Not surprisingly, once this all became public, Governor Brown was not amused. One of the troopers was placed on administrative leave, and the Governor issued a statement scolding the troopers and, observing, “Let me be crystal clear: no one is above the law.

    Except when they are. It was just about a month ago that Brown offered explicit support to protesters who were gathering in very large numbers in Portland and elsewhere throughout Oregon in direct violation of her orders preventing large outdoor gatherings. The Governor apparently believed those people were above the law.

    I think wearing masks is a good idea, and wear them myself when I’m in public places, and I also agree with the aim of protesters who want to stop police brutality. However, the Governor’s embrace of the unlawful protests sure makes it a lot harder to convince Oregonians that, this time, she’s serious about enforcing the rules. Add to that the state’s continued insistence that there’s no connection between the protests, which began in Portland on May 28, and the increase in cases we’ve seen that began shortly thereafter, and Oregonians may be excused in doubting the Governor is applying her authority in an even-handed way.

    Independence Day

    Let’s get this Independence Day right, shall we? In my lifetime, there’s not been a more important 4th of July, and not only or even primarily because it does seem we are at a critical juncture in combating the Coronavirus. The principles of the founding of America are under attack internally in a way they have not been for a very long time. Those who believe the founding was ill-begotten and America’s values of equality and liberty are fraudulent are feeling emboldened.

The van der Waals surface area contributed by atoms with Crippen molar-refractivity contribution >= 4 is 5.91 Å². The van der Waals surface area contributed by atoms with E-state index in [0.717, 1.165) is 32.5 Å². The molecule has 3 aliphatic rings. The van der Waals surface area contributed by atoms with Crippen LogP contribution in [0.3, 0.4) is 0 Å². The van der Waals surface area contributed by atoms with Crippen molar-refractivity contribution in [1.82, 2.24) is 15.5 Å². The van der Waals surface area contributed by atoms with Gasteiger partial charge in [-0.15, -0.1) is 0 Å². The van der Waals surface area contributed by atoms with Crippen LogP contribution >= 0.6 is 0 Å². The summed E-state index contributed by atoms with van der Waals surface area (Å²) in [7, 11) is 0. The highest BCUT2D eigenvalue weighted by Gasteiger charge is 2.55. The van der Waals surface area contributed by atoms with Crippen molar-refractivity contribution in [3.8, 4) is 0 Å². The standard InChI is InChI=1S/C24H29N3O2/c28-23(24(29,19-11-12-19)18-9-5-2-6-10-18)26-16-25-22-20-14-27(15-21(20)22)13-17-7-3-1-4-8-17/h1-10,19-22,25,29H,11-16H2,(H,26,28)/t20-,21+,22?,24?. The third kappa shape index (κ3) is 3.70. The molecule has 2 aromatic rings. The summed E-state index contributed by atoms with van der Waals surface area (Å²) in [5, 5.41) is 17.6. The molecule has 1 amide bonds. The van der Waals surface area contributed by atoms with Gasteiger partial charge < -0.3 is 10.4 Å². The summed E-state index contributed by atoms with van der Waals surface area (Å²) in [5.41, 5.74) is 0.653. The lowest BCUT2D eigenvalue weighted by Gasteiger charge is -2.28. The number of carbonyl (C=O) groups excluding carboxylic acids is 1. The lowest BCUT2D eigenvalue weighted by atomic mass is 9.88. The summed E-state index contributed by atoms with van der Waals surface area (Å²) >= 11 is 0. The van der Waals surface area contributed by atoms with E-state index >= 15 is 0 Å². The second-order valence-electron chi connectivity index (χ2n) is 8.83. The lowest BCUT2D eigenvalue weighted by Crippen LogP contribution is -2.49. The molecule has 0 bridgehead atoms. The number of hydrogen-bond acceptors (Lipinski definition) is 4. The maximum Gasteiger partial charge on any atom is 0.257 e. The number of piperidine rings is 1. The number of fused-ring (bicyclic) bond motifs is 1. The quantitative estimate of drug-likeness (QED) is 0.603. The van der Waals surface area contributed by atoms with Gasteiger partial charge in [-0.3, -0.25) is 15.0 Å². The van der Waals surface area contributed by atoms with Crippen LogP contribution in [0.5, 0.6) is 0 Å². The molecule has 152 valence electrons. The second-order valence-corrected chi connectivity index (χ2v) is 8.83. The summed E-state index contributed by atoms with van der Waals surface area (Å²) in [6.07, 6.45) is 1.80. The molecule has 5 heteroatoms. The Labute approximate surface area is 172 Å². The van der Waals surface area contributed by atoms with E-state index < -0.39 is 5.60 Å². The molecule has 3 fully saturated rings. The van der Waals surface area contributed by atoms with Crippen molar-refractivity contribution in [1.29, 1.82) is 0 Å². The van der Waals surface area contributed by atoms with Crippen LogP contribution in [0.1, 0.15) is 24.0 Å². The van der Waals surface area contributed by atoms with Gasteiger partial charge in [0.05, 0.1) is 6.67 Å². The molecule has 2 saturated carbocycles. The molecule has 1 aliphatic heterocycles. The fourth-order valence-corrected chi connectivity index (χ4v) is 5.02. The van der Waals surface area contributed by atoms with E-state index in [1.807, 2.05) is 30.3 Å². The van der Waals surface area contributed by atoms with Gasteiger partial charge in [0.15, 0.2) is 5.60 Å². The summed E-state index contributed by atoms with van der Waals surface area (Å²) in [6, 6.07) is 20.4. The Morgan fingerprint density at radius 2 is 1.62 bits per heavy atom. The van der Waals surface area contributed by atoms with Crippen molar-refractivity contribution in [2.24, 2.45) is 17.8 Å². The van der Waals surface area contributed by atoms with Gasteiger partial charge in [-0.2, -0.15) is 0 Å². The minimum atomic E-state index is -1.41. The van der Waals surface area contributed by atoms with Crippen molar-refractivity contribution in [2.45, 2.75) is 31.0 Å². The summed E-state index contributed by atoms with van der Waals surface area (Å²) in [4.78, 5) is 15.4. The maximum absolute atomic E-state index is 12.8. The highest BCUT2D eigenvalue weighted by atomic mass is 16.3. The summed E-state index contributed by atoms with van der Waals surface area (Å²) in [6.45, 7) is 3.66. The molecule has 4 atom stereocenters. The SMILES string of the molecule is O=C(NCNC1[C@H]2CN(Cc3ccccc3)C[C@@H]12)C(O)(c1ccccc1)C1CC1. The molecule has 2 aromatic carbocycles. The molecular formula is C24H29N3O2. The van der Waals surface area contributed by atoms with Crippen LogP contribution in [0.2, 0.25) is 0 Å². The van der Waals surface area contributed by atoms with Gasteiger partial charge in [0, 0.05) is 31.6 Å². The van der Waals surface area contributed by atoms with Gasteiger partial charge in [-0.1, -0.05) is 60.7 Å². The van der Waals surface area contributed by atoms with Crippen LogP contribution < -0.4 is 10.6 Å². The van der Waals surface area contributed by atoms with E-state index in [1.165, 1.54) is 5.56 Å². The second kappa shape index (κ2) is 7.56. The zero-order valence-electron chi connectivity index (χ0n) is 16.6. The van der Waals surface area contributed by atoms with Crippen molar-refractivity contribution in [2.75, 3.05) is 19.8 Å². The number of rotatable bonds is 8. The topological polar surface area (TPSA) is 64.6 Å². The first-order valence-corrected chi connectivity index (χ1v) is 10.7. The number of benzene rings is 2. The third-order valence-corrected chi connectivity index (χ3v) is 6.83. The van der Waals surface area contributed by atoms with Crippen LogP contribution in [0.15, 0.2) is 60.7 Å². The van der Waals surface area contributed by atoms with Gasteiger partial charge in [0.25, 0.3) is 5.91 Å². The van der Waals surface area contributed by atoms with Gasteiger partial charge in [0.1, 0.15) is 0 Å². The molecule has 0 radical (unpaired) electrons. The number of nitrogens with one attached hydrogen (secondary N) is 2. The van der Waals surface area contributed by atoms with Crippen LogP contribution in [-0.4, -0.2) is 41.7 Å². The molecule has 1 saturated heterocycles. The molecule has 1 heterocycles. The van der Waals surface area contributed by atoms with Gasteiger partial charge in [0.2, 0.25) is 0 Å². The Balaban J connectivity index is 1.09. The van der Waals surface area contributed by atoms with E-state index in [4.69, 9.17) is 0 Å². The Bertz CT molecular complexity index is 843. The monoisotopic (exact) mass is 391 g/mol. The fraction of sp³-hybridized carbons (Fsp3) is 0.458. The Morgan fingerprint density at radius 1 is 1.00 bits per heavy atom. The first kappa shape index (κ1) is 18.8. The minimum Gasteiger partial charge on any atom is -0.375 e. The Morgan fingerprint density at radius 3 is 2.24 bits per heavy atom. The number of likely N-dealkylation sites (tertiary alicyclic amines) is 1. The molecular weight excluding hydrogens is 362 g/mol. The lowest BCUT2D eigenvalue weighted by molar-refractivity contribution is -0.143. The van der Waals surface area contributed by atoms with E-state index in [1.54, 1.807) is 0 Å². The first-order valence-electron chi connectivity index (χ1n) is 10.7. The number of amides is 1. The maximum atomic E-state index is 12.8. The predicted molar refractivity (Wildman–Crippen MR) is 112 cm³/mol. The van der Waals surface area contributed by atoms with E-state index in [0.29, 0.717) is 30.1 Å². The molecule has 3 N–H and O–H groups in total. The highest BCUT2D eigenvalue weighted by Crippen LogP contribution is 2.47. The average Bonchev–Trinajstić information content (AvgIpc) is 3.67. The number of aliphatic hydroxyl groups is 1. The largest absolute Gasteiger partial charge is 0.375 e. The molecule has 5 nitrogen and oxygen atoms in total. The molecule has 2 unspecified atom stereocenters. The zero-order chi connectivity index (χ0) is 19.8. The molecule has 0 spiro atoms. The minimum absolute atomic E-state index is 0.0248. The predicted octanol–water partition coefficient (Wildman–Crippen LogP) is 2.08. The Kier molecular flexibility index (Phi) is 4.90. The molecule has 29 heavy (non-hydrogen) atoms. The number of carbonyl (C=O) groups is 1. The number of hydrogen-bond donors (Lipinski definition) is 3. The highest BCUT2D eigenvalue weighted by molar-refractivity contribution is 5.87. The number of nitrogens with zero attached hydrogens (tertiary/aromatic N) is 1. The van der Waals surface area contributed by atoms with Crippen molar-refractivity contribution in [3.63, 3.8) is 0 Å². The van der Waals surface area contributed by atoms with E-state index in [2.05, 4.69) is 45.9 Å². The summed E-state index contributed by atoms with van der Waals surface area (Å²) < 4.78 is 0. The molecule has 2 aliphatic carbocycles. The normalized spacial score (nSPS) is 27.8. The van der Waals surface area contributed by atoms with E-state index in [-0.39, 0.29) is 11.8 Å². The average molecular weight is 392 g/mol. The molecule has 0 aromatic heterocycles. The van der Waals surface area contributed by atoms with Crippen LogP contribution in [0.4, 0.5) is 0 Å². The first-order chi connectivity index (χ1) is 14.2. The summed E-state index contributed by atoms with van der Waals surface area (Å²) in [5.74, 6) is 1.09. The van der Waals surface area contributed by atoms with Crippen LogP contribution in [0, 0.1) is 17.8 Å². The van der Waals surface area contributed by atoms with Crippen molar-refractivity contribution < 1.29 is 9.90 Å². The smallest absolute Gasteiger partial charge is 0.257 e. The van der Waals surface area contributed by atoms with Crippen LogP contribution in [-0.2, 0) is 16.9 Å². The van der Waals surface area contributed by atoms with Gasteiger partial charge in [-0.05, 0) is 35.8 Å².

I won’t revisit at length the argument in my not solely self-published Thomas Jefferson piece, but Independence Day is a good time to remember that what we have here is unique. That the very critique of police actions with regard to African Americans as contrary to their rights and equal protection of the law is made in the political and legal context made possible by America’s existence. That defending America’s founding principles is supportive of, not contrary to, our ongoing efforts to make a more perfect union. That, as Lincoln wrote to a faltering Congress on December 1, 1862, in the darkest days of the Civil War, urging the freeing of slaves,

    We shall nobly save, or meanly lose, the last best hope of earth. Other means may succeed; this could not fail. The way is plain, peaceful, generous, just — a way which, if followed, the world will forever applaud, and God must forever bless.”